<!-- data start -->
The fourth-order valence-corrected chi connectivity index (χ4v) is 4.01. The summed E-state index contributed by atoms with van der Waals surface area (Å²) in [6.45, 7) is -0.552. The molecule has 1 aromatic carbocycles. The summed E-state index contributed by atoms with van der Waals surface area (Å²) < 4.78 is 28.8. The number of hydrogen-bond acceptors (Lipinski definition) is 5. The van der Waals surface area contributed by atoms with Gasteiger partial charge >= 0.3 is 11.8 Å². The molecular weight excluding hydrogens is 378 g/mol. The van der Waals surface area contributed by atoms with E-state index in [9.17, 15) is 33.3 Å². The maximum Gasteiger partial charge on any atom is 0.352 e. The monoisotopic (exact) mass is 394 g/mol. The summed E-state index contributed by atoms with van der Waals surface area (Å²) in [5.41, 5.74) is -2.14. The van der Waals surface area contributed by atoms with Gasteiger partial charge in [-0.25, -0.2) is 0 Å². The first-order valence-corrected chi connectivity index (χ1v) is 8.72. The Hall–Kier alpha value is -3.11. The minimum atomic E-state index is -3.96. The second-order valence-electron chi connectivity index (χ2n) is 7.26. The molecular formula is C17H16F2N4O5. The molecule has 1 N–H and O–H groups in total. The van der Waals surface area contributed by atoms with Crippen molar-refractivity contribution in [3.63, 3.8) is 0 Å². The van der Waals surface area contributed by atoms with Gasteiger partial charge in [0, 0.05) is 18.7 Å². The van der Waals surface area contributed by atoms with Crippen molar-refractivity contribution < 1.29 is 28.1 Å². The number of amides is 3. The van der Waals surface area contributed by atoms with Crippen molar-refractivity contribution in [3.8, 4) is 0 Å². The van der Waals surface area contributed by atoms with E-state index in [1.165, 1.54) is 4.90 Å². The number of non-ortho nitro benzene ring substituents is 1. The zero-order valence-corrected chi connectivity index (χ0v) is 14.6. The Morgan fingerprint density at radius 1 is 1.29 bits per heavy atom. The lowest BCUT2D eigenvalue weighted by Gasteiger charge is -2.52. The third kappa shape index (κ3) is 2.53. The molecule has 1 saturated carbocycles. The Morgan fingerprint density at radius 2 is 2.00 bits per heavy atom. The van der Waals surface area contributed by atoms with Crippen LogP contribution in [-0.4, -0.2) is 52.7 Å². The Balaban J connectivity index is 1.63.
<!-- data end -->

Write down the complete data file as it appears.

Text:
The fourth-order valence-corrected chi connectivity index (χ4v) is 4.01. The summed E-state index contributed by atoms with van der Waals surface area (Å²) in [6.45, 7) is -0.552. The molecule has 1 aromatic carbocycles. The summed E-state index contributed by atoms with van der Waals surface area (Å²) < 4.78 is 28.8. The number of hydrogen-bond acceptors (Lipinski definition) is 5. The van der Waals surface area contributed by atoms with Gasteiger partial charge >= 0.3 is 11.8 Å². The molecular weight excluding hydrogens is 378 g/mol. The van der Waals surface area contributed by atoms with E-state index in [9.17, 15) is 33.3 Å². The maximum Gasteiger partial charge on any atom is 0.352 e. The monoisotopic (exact) mass is 394 g/mol. The summed E-state index contributed by atoms with van der Waals surface area (Å²) in [5.41, 5.74) is -2.14. The van der Waals surface area contributed by atoms with Gasteiger partial charge in [-0.25, -0.2) is 0 Å². The first-order valence-corrected chi connectivity index (χ1v) is 8.72. The Hall–Kier alpha value is -3.11. The minimum atomic E-state index is -3.96. The second-order valence-electron chi connectivity index (χ2n) is 7.26. The molecular formula is C17H16F2N4O5. The molecule has 1 N–H and O–H groups in total. The van der Waals surface area contributed by atoms with Crippen molar-refractivity contribution in [3.63, 3.8) is 0 Å². The van der Waals surface area contributed by atoms with Gasteiger partial charge in [0, 0.05) is 18.7 Å². The van der Waals surface area contributed by atoms with Crippen molar-refractivity contribution < 1.29 is 28.1 Å². The number of amides is 3. The van der Waals surface area contributed by atoms with Crippen molar-refractivity contribution in [3.8, 4) is 0 Å². The van der Waals surface area contributed by atoms with E-state index in [1.165, 1.54) is 4.90 Å². The number of non-ortho nitro benzene ring substituents is 1. The zero-order valence-corrected chi connectivity index (χ0v) is 14.6. The Morgan fingerprint density at radius 1 is 1.29 bits per heavy atom. The lowest BCUT2D eigenvalue weighted by Gasteiger charge is -2.52. The third kappa shape index (κ3) is 2.53. The molecule has 1 saturated carbocycles. The Morgan fingerprint density at radius 2 is 2.00 bits per heavy atom. The van der Waals surface area contributed by atoms with Crippen LogP contribution in [-0.4, -0.2) is 52.7 Å². The Balaban J connectivity index is 1.63.